The human hair is primarily made up of protein; in fact, it is 70% keratin protein. Protein is the key to hair’s strength and structure, thus the need for protein treatments. The aim of hair regimens is to maintain the balance of moisture and protein as these work together to make the hair healthy, retain length and easy to manage.
Regular handling of hair via shampooing, styling, color treatment and use of heat can lead to loss of protein in the hair, but this can easily be corrected via protein treatments. Protein deficient hair also has a reduced ability to retain moisture
Unlike deep conditioning treatments, protein treatments shouldn’t be done as frequently; once a month or once every six weeks is fine, depending on the hair. This is because too much of it can lead to breakage.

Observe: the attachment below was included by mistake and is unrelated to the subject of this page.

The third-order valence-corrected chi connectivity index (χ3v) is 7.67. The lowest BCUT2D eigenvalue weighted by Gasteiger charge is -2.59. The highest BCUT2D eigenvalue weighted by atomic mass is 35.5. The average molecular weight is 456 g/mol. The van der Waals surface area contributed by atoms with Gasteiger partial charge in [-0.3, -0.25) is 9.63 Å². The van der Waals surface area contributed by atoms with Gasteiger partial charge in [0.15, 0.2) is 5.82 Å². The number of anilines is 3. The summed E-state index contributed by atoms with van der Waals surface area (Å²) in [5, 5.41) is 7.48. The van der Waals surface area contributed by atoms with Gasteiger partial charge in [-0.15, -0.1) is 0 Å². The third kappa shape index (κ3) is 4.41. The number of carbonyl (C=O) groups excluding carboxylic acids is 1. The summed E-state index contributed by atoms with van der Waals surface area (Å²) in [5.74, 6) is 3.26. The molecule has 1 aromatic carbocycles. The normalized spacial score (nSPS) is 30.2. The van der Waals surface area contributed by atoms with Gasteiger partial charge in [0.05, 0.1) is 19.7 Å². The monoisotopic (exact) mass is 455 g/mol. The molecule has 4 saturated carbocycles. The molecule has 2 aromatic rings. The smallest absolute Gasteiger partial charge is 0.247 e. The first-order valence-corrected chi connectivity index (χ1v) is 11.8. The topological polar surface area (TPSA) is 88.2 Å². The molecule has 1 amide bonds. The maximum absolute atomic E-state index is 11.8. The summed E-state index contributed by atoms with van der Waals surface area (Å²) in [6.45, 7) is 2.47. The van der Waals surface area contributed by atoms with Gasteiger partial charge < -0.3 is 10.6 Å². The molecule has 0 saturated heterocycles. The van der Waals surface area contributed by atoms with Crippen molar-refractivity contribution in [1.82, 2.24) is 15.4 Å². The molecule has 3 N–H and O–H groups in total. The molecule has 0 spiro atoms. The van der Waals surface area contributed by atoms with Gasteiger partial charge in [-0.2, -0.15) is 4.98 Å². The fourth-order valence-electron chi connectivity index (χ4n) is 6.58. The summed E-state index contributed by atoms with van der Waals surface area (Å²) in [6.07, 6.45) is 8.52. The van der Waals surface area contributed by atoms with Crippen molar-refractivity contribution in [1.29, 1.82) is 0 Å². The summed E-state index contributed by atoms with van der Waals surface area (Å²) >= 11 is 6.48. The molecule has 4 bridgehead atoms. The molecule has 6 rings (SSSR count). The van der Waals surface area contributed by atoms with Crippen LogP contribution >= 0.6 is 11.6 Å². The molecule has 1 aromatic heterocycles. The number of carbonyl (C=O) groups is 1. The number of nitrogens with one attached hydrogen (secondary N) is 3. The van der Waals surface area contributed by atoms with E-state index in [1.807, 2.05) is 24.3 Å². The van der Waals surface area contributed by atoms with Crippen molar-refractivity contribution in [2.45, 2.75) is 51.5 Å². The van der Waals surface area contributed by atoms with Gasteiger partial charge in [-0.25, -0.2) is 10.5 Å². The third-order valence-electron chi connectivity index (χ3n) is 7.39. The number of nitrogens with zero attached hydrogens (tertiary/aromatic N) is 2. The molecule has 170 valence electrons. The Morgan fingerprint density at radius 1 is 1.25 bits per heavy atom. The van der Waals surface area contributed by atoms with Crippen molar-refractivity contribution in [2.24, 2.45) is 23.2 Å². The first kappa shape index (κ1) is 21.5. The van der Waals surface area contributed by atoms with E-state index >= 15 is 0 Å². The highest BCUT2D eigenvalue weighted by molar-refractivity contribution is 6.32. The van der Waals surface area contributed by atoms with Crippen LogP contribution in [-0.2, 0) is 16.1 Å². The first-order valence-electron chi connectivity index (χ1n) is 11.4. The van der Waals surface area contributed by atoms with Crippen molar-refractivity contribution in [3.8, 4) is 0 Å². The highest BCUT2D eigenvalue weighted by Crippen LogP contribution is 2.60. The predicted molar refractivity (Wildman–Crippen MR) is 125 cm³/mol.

There are a lot of hair care brands that sell protein treatments; the key is to ensure that the product contains hydrolyzed protein. Hydrolyzed protein has been broken down into its component amino acids and this enables it penetrate the hair shaft and adhere to cracks along the cuticle layers. Also, ensure that the protein is in the first five listed ingredients of the product: the lower it is in the ingredients chain, the less of it is available in the product. Protein conditioners contain ingredients such as collagen, cholesterol, keratin, amino acids or panthenol.
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You can either purchase or make your own protein treatment mask at home using mayonnaise, yogurt or eggs. If you have purchased a protein treatment product, follow the instructions on the bottle. Do protein treatments after shampoo (not co-washing) and follow up with your deep conditioning treatment after as protein treatments tend to harden the hair.
Next time, we will take a look at some simple home-made deep conditioning and protein treatment hair masks